Do More Good! Be Happier!
Join Corinna Bellizzi as she interviews Joel Pollick, CEO & Founder of Percent Pledge and learn how establishing a giving habit can bring more happiness into your life. You’ll learn how he has helped businesses establish stronger Corporate Social Responsibility programs without so much headache, while retaining employees and inspiring individuals to champion the spirit of giving in their own lives through subscription giving programs.
About Joel Pollick, CEO of Percent Pledge
Joel Pollick, Founder & CEO of Percent Pledge, grew up in philanthropy with his father, Marc Pollick, founding The Giving Back Fund in 1997. With this in mind, and his experience in sales, B2B SaaS, and strategy, Joel founded Percent Pledge as a B2C company providing a better and easier way to give back to any and several nonprofits with a ‘subscription for giving.’ After a year, thoughtful strategy, user tests, and much more, Percent Pledge pivoted as a B2B company, becoming the first solution to create social impact programs that are customizable and affordable for businesses of any size.
Guest Website: https://www.percentpledge.org
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02:13 Joel Pennick’s Motivation
05:15 From Idea to Not-For-Profit
08:00 Serving Consumers & Employees First
09:48 Making Giving A Habit
11:30 Bootstrapping / Building A Do-Good Business
13:30 The Connection Between Giving + Happiness
19:00 Building A “Mutual Fund for Giving”
27:27 Pledge Reports / Impact Reports = Retained Engagement
32:40 Vetting Partner Not-For-Profits
36:30 Running a Virtual Company (Pre + Post COVID)
41:00 Next Goal Posts, Simon Sinek & More
44:44 Personal Inspiration
47:00 Takeaways - Options For Giving Programs, Employee Retention & More
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Corinna Bellizzi: Hello fellow educators and friends i'm your host trainable izzy an activist and cause marketer who's passionate about social impact and sustainability.
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Corinna Bellizzi: Today we're going to talk about how you can make a difference, each and every month through subscription donations and creative partnerships.
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Corinna Bellizzi: But before we get there i'd like to invite you to visit our website care more be better calm.
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Corinna Bellizzi: You can sign up for our newsletter to be the first to gain access to new episodes and easily browse past shows on topics that matter most to you.
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Corinna Bellizzi: you'll find full transcripts suggestions for actions you can take to make a difference and if you're so inclined, you could even make a donation to support the show.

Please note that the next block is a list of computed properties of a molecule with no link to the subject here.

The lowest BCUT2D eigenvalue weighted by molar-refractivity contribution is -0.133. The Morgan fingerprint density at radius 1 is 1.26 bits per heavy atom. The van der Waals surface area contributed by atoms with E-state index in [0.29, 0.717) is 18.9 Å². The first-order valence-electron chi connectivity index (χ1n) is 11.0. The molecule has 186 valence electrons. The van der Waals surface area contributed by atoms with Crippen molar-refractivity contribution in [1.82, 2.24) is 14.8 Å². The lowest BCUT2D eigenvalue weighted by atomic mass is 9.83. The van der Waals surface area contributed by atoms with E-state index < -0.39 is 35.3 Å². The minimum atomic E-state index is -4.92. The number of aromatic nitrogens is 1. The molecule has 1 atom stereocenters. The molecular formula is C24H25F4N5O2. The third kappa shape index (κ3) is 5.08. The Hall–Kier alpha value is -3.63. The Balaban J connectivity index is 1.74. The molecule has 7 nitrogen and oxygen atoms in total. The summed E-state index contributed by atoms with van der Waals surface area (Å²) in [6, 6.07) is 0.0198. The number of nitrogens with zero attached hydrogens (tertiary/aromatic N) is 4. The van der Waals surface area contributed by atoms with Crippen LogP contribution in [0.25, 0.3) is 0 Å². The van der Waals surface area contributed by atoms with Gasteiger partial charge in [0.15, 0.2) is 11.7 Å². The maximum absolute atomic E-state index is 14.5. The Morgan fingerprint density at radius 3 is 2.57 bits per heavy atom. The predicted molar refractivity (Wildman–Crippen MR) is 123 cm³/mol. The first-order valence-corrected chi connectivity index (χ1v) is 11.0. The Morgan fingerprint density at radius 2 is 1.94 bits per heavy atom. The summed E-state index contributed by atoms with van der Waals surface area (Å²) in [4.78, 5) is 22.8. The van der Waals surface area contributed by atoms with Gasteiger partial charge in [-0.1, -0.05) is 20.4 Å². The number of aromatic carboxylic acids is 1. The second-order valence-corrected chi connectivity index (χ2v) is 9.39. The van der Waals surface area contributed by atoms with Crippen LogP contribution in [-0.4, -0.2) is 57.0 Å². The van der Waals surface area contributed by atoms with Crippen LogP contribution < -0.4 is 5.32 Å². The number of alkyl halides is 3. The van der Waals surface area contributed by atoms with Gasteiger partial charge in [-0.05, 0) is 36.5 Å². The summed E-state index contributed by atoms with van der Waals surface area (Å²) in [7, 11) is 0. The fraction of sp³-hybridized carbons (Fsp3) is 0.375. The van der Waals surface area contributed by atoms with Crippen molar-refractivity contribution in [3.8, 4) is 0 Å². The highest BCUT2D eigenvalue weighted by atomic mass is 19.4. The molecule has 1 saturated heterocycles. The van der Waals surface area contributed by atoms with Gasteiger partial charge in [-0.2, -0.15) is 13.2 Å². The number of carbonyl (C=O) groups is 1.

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Corinna Bellizzi: You can even join us each week on clubhouse for alive connections, this is just an audio APP where we can talk one on one or group to group.
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Corinna Bellizzi: it's Wednesday at 2pm Pacific each week just follow me on clubhouse at care more be better just leave out that final E and better and you will find us, there are also direct links on our instagram page there also direct links on our instagram page.
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Corinna Bellizzi: Have you made giving a habit, have you built a pay it forward perspective into your day to day to talk about the perspective of giving i'm joined by joy.
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Corinna Bellizzi: To talk about the perspective of giving i'm joined by Joel Pollack founder and CEO of percent pledge Joel grew up in the world of philanthropy as his father mark polak built the giving back fund back in 1997.
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Corinna Bellizzi: In a way, as an homage to his childhood experience Joel pennock founded percent pledge to provide a better and easier way for people to give back through the power of subscription giving.
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Corinna Bellizzi: percent pledge creates social impact programs that are customizable and affordable for businesses of any size Joel welcome to the show.
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Joel Pollick: Thank you, thank you for having me i'm i'm excited to be here and nerd out with you on this topic of social impact, and I think we're both quite interested in.
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Corinna Bellizzi: yeah now i'd love for you to share a bit about your personal story what motivated you to start percent pledge.